If Barra was in attendance when Zients recently addressed the group, it would have been a homecoming of sorts. According to Politico, Barra and Biden are “buds,” underscored by Barra having visited the White House at least eight times since Biden was elected. One might cynically argue that GM and the Biden Administration is a family affair.

Missy Owens, the president’s niece, joined GM in February 2022 and now serves as director of global sustainability policy. According to The Detroit News, she would work under GM Vice President David Strickland, an Obama administration alum who ran the National Highway Traffic Safety Administration.

Politico reported in November that Jeff Ricchetti, whose brother Steve Ricchetti is a counselor to Biden, currently lobbies for General Motors. GM has paid his firm over half a million dollars since the start of 2021. Steve Ricchetti himself also lobbied for General Motors between 2001 and 2008, a few years before he became counselor to then-Vice President Biden, and later his chief of staff. Brothers Ricchetti both lobbied the Senate for GM while Biden was a senator from Delaware, according to disclosure records.

NYPost, November 9, 2023

Jeff Ricchetti took in $8.3 million between the first quarter of 2021 and the third quarter of 2023, according to Senate lobbying disclosures.

I have no doubt that the Biden Administration and someone from GM’s brigade of spinmeisters would assure us that everyone adheres to unrivaled standards of ethics, selflessly promoting the respective interests of U.S. taxpayers and GM shareholders. The Biden Administration’s recent relaxation of its fuel economy rules that saved GM an estimated $6.5 billion in pollution penalties one must believe was driven by practical environmental considerations. That GM announced an additional $6 billion stock buyback days later, on top of its previous $10 billion buyback, likely was just an inconvenient coincidence.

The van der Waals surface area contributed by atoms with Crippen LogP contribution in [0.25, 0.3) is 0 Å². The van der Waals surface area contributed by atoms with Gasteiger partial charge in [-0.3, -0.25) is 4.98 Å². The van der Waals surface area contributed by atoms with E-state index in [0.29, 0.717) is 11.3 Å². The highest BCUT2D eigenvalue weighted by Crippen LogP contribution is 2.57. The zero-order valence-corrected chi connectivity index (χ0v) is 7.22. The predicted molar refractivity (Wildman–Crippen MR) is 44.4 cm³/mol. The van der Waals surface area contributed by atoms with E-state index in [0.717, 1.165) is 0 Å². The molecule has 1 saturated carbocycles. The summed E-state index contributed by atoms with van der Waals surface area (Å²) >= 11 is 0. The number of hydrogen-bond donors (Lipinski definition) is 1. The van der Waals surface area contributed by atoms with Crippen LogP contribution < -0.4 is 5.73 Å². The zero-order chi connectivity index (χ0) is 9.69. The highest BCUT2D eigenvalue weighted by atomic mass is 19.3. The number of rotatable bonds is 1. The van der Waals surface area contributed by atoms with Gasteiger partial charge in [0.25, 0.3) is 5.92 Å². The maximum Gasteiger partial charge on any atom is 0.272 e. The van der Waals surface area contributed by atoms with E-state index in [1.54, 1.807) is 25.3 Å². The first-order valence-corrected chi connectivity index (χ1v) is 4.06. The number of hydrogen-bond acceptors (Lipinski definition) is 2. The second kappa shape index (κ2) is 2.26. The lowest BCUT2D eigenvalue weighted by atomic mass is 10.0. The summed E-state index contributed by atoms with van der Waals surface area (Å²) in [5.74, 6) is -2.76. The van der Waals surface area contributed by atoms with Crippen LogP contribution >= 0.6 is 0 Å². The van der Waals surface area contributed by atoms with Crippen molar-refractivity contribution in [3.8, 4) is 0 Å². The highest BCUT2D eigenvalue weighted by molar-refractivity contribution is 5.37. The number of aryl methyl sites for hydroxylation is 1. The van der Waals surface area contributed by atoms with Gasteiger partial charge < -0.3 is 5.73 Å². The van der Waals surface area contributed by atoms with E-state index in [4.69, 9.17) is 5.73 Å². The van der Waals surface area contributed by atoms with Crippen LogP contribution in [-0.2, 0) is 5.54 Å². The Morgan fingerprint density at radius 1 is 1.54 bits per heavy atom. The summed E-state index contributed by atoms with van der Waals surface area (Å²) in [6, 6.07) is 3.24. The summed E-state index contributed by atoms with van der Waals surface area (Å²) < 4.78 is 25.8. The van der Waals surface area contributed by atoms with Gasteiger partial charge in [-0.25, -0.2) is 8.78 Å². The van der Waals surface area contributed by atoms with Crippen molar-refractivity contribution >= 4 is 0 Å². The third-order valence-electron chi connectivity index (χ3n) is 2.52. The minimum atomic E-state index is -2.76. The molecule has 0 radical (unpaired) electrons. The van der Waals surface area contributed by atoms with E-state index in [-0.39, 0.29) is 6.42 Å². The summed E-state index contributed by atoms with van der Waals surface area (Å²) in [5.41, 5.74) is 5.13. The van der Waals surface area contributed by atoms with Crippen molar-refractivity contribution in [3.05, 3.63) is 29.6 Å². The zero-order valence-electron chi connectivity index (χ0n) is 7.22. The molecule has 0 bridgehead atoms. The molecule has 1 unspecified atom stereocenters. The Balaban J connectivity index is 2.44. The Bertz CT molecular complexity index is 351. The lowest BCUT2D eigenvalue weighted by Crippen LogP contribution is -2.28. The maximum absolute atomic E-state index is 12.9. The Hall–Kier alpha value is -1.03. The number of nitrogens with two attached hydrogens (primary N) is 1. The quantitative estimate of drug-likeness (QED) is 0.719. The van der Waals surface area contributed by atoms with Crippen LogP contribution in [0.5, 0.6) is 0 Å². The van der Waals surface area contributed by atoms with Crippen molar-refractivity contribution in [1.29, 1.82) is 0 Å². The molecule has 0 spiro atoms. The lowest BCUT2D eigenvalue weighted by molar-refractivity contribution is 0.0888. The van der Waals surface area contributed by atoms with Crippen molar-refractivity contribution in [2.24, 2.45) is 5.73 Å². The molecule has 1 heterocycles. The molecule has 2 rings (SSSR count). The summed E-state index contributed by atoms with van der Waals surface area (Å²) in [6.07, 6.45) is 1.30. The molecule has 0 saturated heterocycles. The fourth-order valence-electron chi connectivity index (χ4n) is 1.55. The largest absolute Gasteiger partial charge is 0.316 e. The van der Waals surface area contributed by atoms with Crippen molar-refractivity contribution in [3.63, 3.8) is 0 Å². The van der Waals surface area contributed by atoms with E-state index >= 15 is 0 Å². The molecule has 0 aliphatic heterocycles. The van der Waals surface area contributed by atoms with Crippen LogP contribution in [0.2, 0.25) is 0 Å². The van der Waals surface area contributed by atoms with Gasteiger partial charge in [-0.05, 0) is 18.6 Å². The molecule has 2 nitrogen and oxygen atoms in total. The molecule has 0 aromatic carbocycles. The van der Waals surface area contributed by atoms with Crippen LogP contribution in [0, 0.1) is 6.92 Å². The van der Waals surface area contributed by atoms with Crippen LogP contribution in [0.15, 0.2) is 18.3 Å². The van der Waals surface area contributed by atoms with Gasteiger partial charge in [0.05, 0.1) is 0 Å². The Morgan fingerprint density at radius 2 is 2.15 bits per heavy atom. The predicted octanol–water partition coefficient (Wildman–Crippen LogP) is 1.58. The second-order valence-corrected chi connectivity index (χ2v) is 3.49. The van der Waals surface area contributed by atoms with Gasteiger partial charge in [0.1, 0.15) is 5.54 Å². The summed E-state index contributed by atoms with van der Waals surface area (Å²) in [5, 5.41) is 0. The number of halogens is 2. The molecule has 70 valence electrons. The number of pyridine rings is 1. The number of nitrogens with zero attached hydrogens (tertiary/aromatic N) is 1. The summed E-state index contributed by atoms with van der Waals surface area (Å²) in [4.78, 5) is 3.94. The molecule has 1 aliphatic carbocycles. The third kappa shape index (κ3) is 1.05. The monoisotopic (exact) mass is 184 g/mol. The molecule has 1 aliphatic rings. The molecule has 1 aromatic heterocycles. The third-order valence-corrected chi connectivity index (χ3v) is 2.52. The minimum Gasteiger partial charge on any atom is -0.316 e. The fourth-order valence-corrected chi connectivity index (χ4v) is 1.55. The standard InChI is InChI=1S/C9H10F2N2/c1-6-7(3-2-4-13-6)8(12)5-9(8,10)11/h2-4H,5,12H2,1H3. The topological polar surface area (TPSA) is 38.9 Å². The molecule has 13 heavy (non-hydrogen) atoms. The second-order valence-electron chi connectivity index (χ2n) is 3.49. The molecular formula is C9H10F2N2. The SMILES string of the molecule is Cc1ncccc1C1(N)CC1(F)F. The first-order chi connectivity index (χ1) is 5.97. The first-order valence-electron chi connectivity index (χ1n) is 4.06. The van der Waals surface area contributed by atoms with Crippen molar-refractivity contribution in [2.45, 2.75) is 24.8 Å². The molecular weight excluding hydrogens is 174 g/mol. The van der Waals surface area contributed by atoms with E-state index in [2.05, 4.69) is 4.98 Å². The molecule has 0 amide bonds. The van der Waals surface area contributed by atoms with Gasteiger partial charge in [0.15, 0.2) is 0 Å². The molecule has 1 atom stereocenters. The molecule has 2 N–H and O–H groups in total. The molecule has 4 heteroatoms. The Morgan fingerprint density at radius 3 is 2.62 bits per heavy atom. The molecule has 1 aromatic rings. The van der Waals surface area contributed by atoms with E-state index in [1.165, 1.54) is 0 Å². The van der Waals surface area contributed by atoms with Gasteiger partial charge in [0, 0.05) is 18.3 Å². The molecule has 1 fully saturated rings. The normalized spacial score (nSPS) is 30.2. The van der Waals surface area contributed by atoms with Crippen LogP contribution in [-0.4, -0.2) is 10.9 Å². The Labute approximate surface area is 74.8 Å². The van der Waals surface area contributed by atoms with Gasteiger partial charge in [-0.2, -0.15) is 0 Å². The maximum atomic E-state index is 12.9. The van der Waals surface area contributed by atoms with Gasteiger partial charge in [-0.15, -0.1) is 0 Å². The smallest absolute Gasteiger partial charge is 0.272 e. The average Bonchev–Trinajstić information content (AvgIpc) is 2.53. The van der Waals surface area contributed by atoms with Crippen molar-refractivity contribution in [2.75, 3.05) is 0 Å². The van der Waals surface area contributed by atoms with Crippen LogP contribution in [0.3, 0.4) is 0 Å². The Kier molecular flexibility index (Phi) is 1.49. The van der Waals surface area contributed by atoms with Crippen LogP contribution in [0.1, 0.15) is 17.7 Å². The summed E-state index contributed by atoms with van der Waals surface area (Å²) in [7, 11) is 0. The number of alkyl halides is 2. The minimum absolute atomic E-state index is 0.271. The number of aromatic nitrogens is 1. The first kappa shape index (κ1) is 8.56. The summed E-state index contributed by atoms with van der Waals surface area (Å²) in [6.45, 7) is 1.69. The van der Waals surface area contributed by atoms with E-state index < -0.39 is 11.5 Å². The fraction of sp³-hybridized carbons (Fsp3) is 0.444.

One would have to be awfully naïve to believe that the Business Roundtable has the best interests of America at heart. Barra is the biggest vehicle manufacturer in Mexico, where GM builds two of its EVs and plans to manufacture its electric Cadillac Optiq.

The AP reported that the Business Roundtable has made low taxes its top legislative priority. The group plans to spend at least $10 million on a campaign to keep Trump’s corporate tax rate cut at 21%, as well as promote business-friendly changes to the U.S. tax code and push to extend tax incentives for research and development. Trump reportedly told the Business Roundtable in private that he wants to reduce corporate taxes to 20 percent.

According to an analysis published by the National Bureau of Economic Research, Trump’s corporate tax cuts boosted business investment, but didn’t sufficiently generate the additional growth needed to cover the cost of those tax cuts. U.S. companies also used their windfalls to spend more than one trillion dollars buying back their shares and increasing their dividends to shareholders.

The Congressional Budget Office estimates that a full extension of the expiring tax cuts would cost $4.9 trillion over 10 years, including additional interest on the debt. The federal government’s publicly held debt stands at nearly $28 trillion.

WSJ, June 21, 2024

Gerald Seib, a former Wall Street Journal columnist who I’ve long respected, this weekend warned that America’s debt is a national security threat. A conclusive historical lesson is that over the centuries and across the globe, nations and empires that blissfully piled up mountains of debt eventually imploded.

“Any great power that spends more on debt service (interest payments on the national debt) than on defense will not stay great for very long,” Seib quoted historian Niall Ferguson as saying. “True of Habsburg Spain, true of ancien régime France, true of the Ottoman Empire, true of the British Empire, this law is about to be put to the test by the U.S. beginning this very year.”

 According to Seib, the Congressional Budget Office projects that, in part because of rising interest rates, the federal government will spend $892 billion during the current fiscal year for interest payments on the accumulated national debt of $28 trillion—meaning that interest payments now surpass the amount spent on defense and nearly match spending on Medicare.

I’m not on Facebook, Instagram, or X, but I’m confident speculating that Seib’s thoughtful analysis isn’t the talk of social media. While the Biden Administration is looking to raise taxes by nearly $2.2 trillion over ten years, rest assured if Democrats remain in power the additional monies will be used to fund questionable DEI initiatives, such as training military personnel on the proper use of pronouns.

Trump has repeatedly called the media an enemy of the people. He got that right. It’s because of the media that Americans are unaware of how their country is possibly in danger of imploding like great empires and nations over previous centuries. It’s also because of the biased media that come November, Americans likely must choose between two sorry candidates more interested in enriching the one percent, themselves, and their families than ensuring America’s security and reigniting its prosperity.